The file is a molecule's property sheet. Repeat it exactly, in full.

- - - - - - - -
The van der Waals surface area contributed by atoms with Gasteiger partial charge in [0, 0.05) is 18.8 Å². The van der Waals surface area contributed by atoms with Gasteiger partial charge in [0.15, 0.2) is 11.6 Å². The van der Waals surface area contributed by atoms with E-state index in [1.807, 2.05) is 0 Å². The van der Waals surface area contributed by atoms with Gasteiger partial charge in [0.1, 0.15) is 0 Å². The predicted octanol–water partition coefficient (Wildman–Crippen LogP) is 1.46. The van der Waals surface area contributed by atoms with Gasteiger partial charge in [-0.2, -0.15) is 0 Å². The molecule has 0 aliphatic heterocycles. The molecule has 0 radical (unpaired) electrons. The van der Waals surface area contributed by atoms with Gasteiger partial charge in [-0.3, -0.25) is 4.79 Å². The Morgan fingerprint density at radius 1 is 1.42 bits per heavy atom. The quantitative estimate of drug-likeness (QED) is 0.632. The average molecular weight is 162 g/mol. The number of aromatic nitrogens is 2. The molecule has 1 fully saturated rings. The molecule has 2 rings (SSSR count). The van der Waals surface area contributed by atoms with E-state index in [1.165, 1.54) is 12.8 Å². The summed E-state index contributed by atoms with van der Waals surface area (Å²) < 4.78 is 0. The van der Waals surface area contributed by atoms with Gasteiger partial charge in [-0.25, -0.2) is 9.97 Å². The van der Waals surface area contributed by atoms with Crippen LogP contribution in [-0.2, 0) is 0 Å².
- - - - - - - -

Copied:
The van der Waals surface area contributed by atoms with Gasteiger partial charge in [0, 0.05) is 18.8 Å². The van der Waals surface area contributed by atoms with Gasteiger partial charge in [0.15, 0.2) is 11.6 Å². The van der Waals surface area contributed by atoms with E-state index in [1.807, 2.05) is 0 Å². The van der Waals surface area contributed by atoms with Gasteiger partial charge in [0.1, 0.15) is 0 Å². The predicted octanol–water partition coefficient (Wildman–Crippen LogP) is 1.46. The van der Waals surface area contributed by atoms with Gasteiger partial charge in [-0.2, -0.15) is 0 Å². The molecule has 0 aliphatic heterocycles. The molecule has 0 radical (unpaired) electrons. The van der Waals surface area contributed by atoms with Gasteiger partial charge in [-0.3, -0.25) is 4.79 Å². The Morgan fingerprint density at radius 1 is 1.42 bits per heavy atom. The quantitative estimate of drug-likeness (QED) is 0.632. The average molecular weight is 162 g/mol. The number of aromatic nitrogens is 2. The molecule has 1 fully saturated rings. The molecule has 2 rings (SSSR count). The van der Waals surface area contributed by atoms with E-state index in [1.165, 1.54) is 12.8 Å². The summed E-state index contributed by atoms with van der Waals surface area (Å²) < 4.78 is 0. The van der Waals surface area contributed by atoms with Gasteiger partial charge in [-0.25, -0.2) is 9.97 Å². The van der Waals surface area contributed by atoms with Crippen LogP contribution in [-0.2, 0) is 0 Å².